Fishers and fishing workers experience the thrill of the catch, along with long waits and fruitless searches. They use nets, fishing rods, traps, and other equipment to catch and gather aquatic animals. The fishing boat captain runs the fishing operation, and decides where to fish and when to return to port. Fishing deckhands perform the everyday tasks of baiting… setting lines or traps… hauling in and sorting the catch… and maintaining the boat and fishing gear. On larger operations, crews work together hoisting heavy nets or using machinery to move large catches. They may be at sea for weeks or even months. Some fishers work on small boats with a crew of just one or two, using nets or dredges, or setting out pots and traps for lobsters and crabs. Some workers rake for kelp and other marine vegetation. Commercial fishing can be dangerous, and medical care is often not immediately available. Many fishers are self-employed and are also seasonal workers, working long hours at strenuous tasks. There is no education requirement for fishing; most learn on the job. Captains must be licensed. Fishers need a permit to fish in almost any water. Permits specify the fishing season… the type and amount of fish that may be caught… and—sometimes—the type of permissible fishing gear.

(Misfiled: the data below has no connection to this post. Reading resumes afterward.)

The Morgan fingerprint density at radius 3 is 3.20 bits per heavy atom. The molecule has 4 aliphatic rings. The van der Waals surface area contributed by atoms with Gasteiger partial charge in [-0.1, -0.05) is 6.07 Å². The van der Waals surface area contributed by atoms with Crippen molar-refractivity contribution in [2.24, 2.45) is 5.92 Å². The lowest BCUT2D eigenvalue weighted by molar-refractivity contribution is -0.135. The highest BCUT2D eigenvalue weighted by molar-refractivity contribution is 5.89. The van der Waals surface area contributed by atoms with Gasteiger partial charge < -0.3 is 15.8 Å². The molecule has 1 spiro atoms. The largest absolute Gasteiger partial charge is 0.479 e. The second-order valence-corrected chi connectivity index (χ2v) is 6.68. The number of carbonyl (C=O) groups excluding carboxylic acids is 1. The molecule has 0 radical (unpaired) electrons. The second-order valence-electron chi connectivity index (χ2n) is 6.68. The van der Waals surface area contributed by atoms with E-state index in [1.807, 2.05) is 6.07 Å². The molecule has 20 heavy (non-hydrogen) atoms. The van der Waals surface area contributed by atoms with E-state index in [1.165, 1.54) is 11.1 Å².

A program that prepares individuals to apply technical knowledge and skills to function as commercial fishermen, fishing operations supervisors or in related fishing industry operations. Includes instruction in fishing vessel operation; fishing equipment operation and maintenance; equipment repair; catch identification, sorting, and storage; safety procedures; record keeping; and applicable legal regulations.